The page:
Forget a green bond standard, the market needs a transition finance standard
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Forget a green bond standard, the market needs a transition finance standard

The EU green bond standard is understandably broad. But because of this, the limits between sustainable and transition finance remain unclear.

Illustration: iStock

When the European Union agreed on the terms and scope of the EU Green Bond Standard (EU GBS), certain concessions were made – such as making the standard and its documentation voluntary and creating a 15% flexibility pocket for non taxonomy-aligned activities.

This ensured that the EU GBS wouldn’t fragment the market and exclude a large number of issuers for not being sufficiently green at time of issuance. But it also highlights contradictions around the standard’s purpose.

If the point is to refine the European sustainable bond market and reduce the risk of greenwashing, the EU should focus its regulatory efforts on defining and structuring what transition finance products should look like, instead of labelling a sustainable product that has already been vetted by the market.

Supervisory excess

The complementarity of the EU GBS with existing market practices is key. What is the label trying to address? It can’t be to improve the reputation of the green bond product, which is already well-established and well-liked as a vehicle for sustainable capital in Europe and elsewhere.

The global green debt tracker Climate Bonds Initiative saw green, social, sustainability, sustainability-linked and transition (GSS+) bonds reach collective volumes of $863.4 billion in 2022, representing 5% of global bond market share. Green bond issuance made up just over half of those volumes.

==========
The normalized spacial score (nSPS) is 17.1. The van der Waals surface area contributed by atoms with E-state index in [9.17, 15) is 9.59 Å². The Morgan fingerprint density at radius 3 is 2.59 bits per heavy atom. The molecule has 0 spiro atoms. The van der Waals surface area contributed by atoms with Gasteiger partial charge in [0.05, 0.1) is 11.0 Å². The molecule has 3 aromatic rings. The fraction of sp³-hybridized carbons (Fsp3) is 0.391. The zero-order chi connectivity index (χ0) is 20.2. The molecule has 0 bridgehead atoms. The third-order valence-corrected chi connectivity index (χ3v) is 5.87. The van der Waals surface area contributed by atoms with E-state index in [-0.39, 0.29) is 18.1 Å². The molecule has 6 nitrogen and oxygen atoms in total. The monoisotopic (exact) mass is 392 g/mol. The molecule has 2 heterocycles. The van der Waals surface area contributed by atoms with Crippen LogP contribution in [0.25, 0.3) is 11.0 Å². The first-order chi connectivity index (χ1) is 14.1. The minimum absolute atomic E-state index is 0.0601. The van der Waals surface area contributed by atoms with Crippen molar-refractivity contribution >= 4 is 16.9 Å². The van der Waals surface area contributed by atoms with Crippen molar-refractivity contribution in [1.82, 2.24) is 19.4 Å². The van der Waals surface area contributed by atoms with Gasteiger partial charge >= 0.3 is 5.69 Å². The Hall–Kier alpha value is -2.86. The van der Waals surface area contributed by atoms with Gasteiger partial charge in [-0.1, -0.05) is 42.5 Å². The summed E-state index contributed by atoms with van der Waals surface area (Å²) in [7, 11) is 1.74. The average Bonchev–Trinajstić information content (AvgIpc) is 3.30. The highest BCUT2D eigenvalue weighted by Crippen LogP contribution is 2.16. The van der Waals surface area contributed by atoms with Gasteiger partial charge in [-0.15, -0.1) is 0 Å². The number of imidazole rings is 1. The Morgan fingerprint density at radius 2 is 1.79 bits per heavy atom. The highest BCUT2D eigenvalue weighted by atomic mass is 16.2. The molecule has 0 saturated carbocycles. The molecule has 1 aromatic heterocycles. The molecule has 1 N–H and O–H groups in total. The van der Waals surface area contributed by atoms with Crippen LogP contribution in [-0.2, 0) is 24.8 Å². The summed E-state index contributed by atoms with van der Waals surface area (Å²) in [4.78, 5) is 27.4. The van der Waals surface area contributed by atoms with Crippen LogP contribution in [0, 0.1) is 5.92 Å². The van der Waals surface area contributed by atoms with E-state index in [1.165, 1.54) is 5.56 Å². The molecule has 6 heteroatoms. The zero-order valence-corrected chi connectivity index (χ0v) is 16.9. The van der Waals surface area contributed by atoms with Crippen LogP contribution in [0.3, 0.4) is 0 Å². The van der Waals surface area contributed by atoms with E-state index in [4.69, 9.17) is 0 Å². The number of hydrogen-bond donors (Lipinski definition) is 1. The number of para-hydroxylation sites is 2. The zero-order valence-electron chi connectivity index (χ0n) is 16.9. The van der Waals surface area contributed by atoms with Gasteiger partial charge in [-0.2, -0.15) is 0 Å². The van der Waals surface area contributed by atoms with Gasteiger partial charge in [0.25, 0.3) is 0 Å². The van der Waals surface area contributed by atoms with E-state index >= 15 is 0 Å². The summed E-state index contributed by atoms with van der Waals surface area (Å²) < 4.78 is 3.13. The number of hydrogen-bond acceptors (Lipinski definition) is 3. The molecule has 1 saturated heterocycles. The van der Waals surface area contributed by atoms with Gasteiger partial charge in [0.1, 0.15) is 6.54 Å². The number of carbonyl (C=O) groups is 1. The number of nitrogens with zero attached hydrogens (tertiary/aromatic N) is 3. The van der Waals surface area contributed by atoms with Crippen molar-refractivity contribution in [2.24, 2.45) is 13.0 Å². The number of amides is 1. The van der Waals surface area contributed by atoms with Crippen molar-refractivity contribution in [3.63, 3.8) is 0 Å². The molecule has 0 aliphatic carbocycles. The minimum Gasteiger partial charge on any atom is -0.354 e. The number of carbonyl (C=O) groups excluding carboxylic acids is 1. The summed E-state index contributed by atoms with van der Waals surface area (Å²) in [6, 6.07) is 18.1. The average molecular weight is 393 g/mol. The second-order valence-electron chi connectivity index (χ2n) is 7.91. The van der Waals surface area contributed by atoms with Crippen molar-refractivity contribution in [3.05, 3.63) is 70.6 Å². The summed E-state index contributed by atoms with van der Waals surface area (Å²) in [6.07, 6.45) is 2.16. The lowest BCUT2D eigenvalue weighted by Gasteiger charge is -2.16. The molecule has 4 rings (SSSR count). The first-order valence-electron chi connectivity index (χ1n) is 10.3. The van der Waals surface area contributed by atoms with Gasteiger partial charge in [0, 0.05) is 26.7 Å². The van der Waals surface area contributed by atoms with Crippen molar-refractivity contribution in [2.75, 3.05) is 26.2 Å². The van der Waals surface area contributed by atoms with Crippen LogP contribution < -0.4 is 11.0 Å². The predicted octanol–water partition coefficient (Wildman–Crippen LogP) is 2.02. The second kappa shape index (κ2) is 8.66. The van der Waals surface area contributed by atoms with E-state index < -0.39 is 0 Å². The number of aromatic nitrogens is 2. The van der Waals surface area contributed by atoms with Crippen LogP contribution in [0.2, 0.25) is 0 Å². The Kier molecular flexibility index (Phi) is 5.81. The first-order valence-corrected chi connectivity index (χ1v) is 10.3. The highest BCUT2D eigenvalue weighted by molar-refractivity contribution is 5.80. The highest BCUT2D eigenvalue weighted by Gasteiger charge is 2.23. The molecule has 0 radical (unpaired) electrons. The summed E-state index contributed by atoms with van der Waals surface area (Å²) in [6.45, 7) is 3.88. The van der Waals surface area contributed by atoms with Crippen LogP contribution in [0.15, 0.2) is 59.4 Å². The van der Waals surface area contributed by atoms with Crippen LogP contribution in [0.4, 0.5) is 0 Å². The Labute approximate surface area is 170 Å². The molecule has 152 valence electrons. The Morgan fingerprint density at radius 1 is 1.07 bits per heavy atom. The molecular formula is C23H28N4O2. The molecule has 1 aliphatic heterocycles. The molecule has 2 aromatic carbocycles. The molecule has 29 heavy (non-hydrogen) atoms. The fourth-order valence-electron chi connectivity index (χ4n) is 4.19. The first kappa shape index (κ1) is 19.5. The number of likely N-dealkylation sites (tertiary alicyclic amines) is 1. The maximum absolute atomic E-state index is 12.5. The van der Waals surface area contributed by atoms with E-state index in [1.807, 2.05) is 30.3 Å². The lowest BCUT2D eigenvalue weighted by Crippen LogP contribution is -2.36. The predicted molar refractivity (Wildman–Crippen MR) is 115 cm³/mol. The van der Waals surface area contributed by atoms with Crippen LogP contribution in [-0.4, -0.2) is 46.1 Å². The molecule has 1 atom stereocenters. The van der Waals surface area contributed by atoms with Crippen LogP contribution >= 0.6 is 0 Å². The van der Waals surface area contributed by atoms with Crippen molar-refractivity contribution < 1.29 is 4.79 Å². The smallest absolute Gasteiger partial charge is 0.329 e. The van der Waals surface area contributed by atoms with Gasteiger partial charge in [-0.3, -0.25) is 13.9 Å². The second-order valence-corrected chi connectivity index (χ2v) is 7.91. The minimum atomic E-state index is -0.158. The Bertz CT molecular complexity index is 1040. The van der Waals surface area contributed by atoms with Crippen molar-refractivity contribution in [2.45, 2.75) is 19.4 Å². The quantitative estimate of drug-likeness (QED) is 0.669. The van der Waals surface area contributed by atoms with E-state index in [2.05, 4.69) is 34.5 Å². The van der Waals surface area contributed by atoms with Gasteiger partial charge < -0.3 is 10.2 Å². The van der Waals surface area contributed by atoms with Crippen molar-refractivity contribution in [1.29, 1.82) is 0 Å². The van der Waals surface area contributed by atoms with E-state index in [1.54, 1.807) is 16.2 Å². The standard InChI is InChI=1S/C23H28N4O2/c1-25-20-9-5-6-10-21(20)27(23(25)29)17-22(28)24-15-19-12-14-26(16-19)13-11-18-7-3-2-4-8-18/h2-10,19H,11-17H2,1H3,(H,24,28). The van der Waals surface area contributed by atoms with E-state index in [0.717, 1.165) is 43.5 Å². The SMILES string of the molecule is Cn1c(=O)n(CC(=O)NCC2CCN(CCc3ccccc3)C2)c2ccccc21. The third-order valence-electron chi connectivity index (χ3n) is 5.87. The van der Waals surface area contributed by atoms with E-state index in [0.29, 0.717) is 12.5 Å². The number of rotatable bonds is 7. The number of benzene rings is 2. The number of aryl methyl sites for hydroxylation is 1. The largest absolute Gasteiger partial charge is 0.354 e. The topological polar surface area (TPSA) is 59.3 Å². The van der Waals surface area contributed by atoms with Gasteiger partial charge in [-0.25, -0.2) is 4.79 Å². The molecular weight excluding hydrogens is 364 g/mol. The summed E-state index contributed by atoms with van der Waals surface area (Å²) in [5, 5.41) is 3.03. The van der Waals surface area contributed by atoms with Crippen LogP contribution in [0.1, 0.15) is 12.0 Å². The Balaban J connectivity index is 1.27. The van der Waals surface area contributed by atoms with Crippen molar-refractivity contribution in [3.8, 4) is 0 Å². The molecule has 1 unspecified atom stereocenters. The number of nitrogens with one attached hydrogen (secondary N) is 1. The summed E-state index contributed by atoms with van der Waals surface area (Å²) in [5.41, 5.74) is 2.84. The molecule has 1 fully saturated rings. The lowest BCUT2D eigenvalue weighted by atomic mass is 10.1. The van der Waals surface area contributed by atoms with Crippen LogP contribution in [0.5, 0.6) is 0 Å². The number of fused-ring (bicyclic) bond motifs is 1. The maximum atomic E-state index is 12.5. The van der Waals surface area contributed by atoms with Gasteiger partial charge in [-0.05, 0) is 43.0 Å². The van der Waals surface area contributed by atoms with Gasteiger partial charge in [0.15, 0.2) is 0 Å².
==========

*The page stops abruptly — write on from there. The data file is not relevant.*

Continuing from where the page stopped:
If the EU wants to grow its sustainable finance ecosystem and encourage capital flows, a narrow scope won’t work

The use-of-proceeds model works because there is a set list of project categories that determine whether or not the allocated capital goes towards legitimate assets.

To reduce the risk of greenwashing, the EU GBS adds an additional layer of scrutiny and asks for corporate-level disclosures in the documentation and for near total alignment with the economic activity approach of the taxonomy.

That is fine if the aim is to see which activities qualify as 100% sustainable according to the EU’s criteria today. But if the bloc wants to grow its sustainable finance ecosystem and encourage capital flows, a narrow scope won’t work.

Monitoring the colour spectrum

The standard wants to do too much, and as a result it misses the mark on the key debate: defining ‘transition finance’.

In addition to funding pure-play renewable-energy projects – which tend to be on the dark green end of the spectrum – sustainable bond products are also used to fund the decarbonization of polluting business models, either to develop carbon-free alternatives or at least reduce the emissions that business is responsible for.

But not everybody agrees that sustainable finance should include all of this – and this disagreement is where most of the greenwashing claims tend to focus. Transition finance is a term that is frequently used, but its parameters have yet to be defined.

The International Capital Markets Association isn’t planning on issuing transition bond principles or defining it as a separate product. Instead, it wants guidance and disclosures on transition plans to become part of all GSS+ products.

For that to happen, capital providers will demand tighter rules on transition-plan disclosures, with sector-by-sector metrics and interim targets.

To drive private capital into sustainable economic activity, public policy needs to focus its efforts on drawing a line between what is green and what is on its way to being green.

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